The conceptual model that has guided service-learning was proposed by David Kolb (1984) and was built on the process of experiential inquiry proposed by John Dewey. The six step process of inquiry (encountering a problem; proposing a problem or question to be answered; gathering information to answer the question or solve the problem; making hypotheses; testing hypotheses; and making judgments or assertions) was used by Kolb to develop a learning cycle that included four phases: concrete experiences, reflective observations, abstract conceptualization (with faculty mentoring and guidance), and active experimentation. These phases are cyclical and generative.
Billig (2006) provides eight principles of effective practice in the development of service-learning activities within the curriculum: (1) service must be integrated in the curriculum; (2) diverse perspectives and experiences foster civic discourse and democratic values for all participants, both student and community partners; (3) the service is meaningful, requiring problem-solving and critical thinking; (4) reflection is used to encourage critical and creative thinking; (5) students contribute ideas in each phase of the experience; (6) the process is monitored by knowledgeable faculty and staff; (7) the experience is of sufficient intensity and duration; and (8) partnership is reciprocal and collaborative.
Faculty implementing service-learning generally move through four stages. First, community needs are identified and defined by community and campus partners, goals are then set for both learning and service. Faculty and community partners clearly delineate responsibilities and expectations and typically provide some type of orientation for students and staff if needed. The service experience constitutes the second phase and provides authentic and meaningful experience linked to the discipline and course objectives. Reflection is phase three and may occur in multiple ways: by analyzing concepts, evaluating experiences, positing questions, and reflecting on the problem/need and potential solutions. Evaluation and celebration is the final stage and recognizes the work of the student and community partner and provides a public mechanism to share the accomplishments of the students and community partners in meeting the need and/or solving the problem.
A number of large and small sample studies have demonstrated the positive impact of service-learning on personal outcomes, such as efficacy, identify, spiritual growth, and moral development (Astin & Sax, 1998; Eyler & Giles, 1999), the ability to work with others, leadership, and communication skills (Driscoll, Holland, Gelmon, & Kerrigan, 1996). Social outcomes such as the reduction of stereotypes, facilitation of cultural and racial understanding, sense of social responsibility, and citizenship skills (Eyler & Giles, 1999) have also been positively impacted (Bringle & Kremer, 1993). Participation in service-learning has also been documented to affect community involvement and volunteerism after graduation (Astin, Sax, & Avalos, 1999).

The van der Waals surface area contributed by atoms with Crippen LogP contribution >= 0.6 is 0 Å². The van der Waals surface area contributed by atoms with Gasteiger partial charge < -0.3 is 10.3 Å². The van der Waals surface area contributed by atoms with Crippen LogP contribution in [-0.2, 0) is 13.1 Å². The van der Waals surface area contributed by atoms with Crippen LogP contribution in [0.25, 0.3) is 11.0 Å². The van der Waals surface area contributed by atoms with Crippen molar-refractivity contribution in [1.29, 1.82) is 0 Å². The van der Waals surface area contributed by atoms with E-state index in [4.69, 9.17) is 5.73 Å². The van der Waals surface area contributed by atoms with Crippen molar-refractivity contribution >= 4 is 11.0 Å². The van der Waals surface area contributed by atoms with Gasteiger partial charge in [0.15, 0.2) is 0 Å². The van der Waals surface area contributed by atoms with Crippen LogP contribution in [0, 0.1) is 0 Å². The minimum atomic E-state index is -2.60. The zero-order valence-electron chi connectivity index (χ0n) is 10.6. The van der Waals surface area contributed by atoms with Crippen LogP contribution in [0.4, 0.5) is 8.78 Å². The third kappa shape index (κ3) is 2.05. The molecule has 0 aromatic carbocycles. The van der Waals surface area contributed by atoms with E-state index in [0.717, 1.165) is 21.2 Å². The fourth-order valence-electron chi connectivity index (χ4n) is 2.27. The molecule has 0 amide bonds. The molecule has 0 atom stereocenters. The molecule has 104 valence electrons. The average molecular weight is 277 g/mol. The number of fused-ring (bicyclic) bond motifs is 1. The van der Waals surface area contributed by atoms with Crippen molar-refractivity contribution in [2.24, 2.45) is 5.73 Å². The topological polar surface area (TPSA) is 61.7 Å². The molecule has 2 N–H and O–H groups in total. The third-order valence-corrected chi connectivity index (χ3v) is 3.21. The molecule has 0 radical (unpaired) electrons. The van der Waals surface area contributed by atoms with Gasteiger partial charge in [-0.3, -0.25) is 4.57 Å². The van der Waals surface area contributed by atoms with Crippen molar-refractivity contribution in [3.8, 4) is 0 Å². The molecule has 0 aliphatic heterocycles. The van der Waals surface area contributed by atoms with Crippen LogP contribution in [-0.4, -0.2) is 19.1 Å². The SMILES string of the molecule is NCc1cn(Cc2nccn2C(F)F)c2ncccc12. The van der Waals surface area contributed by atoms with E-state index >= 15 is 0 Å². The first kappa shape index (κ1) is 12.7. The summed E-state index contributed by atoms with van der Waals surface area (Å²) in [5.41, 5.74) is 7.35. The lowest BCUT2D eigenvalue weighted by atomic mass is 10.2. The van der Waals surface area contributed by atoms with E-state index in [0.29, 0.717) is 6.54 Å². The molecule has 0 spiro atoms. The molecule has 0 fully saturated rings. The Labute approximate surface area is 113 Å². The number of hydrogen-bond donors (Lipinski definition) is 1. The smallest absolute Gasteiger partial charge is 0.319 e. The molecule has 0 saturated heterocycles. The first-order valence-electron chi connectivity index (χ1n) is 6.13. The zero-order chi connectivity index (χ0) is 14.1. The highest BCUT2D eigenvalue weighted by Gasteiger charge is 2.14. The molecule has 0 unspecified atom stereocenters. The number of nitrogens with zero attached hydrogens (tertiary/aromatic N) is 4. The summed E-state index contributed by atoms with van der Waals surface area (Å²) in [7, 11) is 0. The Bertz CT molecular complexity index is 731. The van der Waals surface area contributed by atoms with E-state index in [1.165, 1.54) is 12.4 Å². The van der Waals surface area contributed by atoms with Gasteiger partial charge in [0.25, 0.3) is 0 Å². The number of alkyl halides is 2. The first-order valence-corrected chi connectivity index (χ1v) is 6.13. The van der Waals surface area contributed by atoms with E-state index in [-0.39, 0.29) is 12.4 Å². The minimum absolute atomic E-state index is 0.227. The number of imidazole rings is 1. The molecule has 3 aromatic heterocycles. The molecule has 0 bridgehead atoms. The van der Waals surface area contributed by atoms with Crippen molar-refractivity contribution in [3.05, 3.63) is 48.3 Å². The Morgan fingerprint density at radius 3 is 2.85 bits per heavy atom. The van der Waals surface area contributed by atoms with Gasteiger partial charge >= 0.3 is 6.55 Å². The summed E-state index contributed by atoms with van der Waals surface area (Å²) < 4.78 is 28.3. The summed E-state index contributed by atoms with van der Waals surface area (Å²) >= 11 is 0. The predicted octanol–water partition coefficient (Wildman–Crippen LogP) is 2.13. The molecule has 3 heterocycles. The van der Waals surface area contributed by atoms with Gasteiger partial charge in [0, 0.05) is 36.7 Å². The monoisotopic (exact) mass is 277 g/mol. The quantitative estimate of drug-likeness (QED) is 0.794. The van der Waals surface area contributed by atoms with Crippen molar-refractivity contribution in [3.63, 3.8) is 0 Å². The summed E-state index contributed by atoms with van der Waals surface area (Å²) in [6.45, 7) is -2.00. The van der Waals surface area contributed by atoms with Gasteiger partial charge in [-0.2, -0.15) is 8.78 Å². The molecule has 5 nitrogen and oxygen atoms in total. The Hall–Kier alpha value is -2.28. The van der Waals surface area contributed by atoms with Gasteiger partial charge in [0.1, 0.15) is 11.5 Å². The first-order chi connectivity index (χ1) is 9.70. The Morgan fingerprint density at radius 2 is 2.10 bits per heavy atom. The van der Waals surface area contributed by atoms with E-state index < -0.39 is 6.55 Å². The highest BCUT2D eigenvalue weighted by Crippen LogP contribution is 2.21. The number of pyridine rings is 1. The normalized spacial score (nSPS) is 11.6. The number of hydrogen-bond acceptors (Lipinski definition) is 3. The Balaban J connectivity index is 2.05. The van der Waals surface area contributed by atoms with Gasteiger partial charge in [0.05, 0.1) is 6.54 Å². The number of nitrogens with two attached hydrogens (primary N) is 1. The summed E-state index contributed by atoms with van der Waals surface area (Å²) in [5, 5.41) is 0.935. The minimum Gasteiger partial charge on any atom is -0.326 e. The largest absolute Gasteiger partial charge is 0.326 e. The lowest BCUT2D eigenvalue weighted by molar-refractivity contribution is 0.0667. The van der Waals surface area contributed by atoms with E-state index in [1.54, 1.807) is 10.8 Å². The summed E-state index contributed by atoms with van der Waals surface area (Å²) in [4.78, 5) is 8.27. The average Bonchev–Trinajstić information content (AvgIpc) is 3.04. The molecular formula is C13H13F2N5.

Faculty report that service-learning has a positive impact on academic learning and improves students' ability to apply what they have learned in the real world (Driscoll et al., 1996; Eyler & Giles, 1999). For example, a study of California high school students found that those students who participated in service-learning scored higher on all of the study's academic measures than those students enrolled in the comparison group who did not participate (Furco, 2002). These findings have been replicated in Philadelphia, Denver, and Hawaii (Billig, 2006). A study of fifth graders in Michigan also found that participation in service-learning activities was positively correlated with state test scores (Klute & Billig, 2002). Similar findings are reported for sixth grade students in Philadelphia (Billig, 2006). Participation in service-learning has been associated with higher attendance rates (Shumer, 1994) and decreased referral for disciplinary reasons (Follman, 1998). Service-learning also contributes to career development (Astin & Sax, 1998) and to students' greater sense of belonging and identification with their school (Eyler & Giles, 1999). Most importantly, students who are engaged in service-learning are more likely to graduate (Astin & Sax, 1998).
As of 2008, increased attention to service-learning was occurring concurrently with a focus on engaged teaching and learning. Researchers, scholars, and professional organizations have encouraged U.S. schools, colleges, and universities to focus on student learning and academic outcomes. Faculty state that their involvement in service-learning is motivated by one of three philosophical questions. First. is the value of service-learning for enhancing academic and interdisciplinary learning? If so, this philosophy would also support service-learning as a methodology that allows students to deepen their understanding of their discipline while developing strategies of inquiry appropriate across all disciplines and life experience. Second, is the use of service-learning for the acquisition of the skills and behaviors of leadership? Knowledge of and skills necessary for effective leadership are best experienced and gained firsthand in the real world. Third, is the service-learning conducive to civic engagement? This connection is frequently explored in published research.
In summary, service-learning has been demonstrated to benefit all members of the partnership: students, faculty, and community. Students have the opportunity to apply knowledge in meaningful ways, to work in interdisciplinary partnership with students from other disciplines and communities, and to acquire and/or change disposition and lifelong behaviors and attitudes. Community partners are able to meet an identified goal and establish positive relationships with students and the sponsoring institution. Faculty have the opportunity to support the expansion of student knowledge in application and applied settings; to demonstrate or model the application of discipline specific knowledge in applied settings; to establish partners in the application of research, and to respond to the needs identified by community partners for engaged research. Schools and other educational institutions are able to make connections to the community and form trusting and authentic partnerships with community members and organizations in engaged research and service.